This biosocial collaborative project focusses on the family and household situation of older people and will contribute to understanding how intergenerational relationships operate in the face of demographic change. A series of dissemination events will engage a wide section of the affected community, ensuring broad public participation in both research and the communication of impact.
UK-China health and social challenges ageing project: present and future burden of dementia, and policy responses
UK principal investigator – Professor EJ Brunner (University College London)
China principal investigator- Professor Jing Liao (Sun Yat-Sen University)
Building on a successful trial in the UK, this joint project proposes to build a dementia simulation model for the Chinese population, synthesising major observed epidemiological and demographic trends, in order to forecast disease burden for dementia, disability and cardiovascular disease, and life expectancy for the next three decades. Outputs, referencing the provision of long-term care in China will help direct the formation of relevant social care policy in the UK.
UK principal investigator – Dr J Tucker (London School of Hygiene and Tropical Medicine)
China principal investigator- Professor Huacchun Zou (Sun Yat-Sen University)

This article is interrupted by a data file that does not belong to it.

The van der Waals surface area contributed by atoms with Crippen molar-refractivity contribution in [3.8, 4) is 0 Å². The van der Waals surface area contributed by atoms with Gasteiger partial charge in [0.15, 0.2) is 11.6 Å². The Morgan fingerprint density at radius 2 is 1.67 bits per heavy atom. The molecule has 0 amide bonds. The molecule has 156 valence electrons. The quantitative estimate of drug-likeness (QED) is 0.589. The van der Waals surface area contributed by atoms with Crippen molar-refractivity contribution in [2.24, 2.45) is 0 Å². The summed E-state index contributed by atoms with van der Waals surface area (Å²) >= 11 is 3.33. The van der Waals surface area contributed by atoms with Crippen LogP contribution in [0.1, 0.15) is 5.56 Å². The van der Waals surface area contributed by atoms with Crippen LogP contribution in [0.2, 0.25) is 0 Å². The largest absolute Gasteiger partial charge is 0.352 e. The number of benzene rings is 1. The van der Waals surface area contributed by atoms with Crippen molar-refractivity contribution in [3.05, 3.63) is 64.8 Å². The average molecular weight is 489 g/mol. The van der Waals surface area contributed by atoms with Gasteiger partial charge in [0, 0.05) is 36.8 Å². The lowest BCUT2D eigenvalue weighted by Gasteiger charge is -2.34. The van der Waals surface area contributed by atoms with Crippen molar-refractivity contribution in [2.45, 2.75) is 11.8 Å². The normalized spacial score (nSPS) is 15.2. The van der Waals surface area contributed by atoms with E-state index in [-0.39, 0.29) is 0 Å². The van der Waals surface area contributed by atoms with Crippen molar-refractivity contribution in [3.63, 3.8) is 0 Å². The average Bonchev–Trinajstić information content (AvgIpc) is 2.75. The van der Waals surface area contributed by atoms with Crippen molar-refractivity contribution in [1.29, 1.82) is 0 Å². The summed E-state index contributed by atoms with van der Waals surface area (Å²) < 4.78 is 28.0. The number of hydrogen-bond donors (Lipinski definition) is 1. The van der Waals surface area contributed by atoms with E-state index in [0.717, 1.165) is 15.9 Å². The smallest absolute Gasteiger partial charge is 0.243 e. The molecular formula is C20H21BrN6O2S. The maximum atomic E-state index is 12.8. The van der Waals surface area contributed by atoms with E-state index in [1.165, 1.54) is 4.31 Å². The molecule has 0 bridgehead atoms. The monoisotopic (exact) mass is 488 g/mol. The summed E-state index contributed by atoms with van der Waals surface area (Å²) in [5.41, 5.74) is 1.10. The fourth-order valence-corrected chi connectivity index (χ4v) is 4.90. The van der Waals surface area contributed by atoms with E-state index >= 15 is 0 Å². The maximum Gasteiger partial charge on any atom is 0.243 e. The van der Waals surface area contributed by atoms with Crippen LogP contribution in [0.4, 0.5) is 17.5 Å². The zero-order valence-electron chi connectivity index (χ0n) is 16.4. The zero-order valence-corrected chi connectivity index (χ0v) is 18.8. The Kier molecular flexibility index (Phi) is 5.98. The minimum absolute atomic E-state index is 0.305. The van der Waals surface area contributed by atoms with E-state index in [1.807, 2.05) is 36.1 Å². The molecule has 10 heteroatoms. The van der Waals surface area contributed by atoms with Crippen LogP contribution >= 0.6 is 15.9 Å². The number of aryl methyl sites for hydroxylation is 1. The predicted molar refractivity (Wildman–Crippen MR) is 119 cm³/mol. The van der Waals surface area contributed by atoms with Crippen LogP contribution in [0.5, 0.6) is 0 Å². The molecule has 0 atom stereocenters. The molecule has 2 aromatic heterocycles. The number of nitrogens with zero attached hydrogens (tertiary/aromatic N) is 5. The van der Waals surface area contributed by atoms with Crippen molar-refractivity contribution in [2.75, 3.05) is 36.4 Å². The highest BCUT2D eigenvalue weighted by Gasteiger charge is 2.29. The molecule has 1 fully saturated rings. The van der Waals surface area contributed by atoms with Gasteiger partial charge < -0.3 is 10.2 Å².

The common greying of the population in the UK and China demands innovative solutions to ensure that sexual health services are inclusive, empowering, and reliable. This epidemiological study will determine preferences for sexual health services among diverse older adults, identify high-quality messages to promote uptake, and produce policy recommendations for diverse markets, creating impact on a structural and systematic level.
Transforming primary care in Scotland and China to meet the needs of an ageing population: are health inequalities being tackled?
UK principal investigator – Professor S Mercer (The University of Edinburgh)
China principal investigator- Professor Hao-Xiang Wang (Sun Yat-Sen University)
A multidisciplinary study examining how ‘clustering’ of GP practices in Scotland and comparable changes to community health provision in China have impacted the health and wellbeing of older people. Findings will support health care providers, policymakers and carers in the development, evaluation and implementation of innovations and interventions to reduce inequalities and improve care and health for all.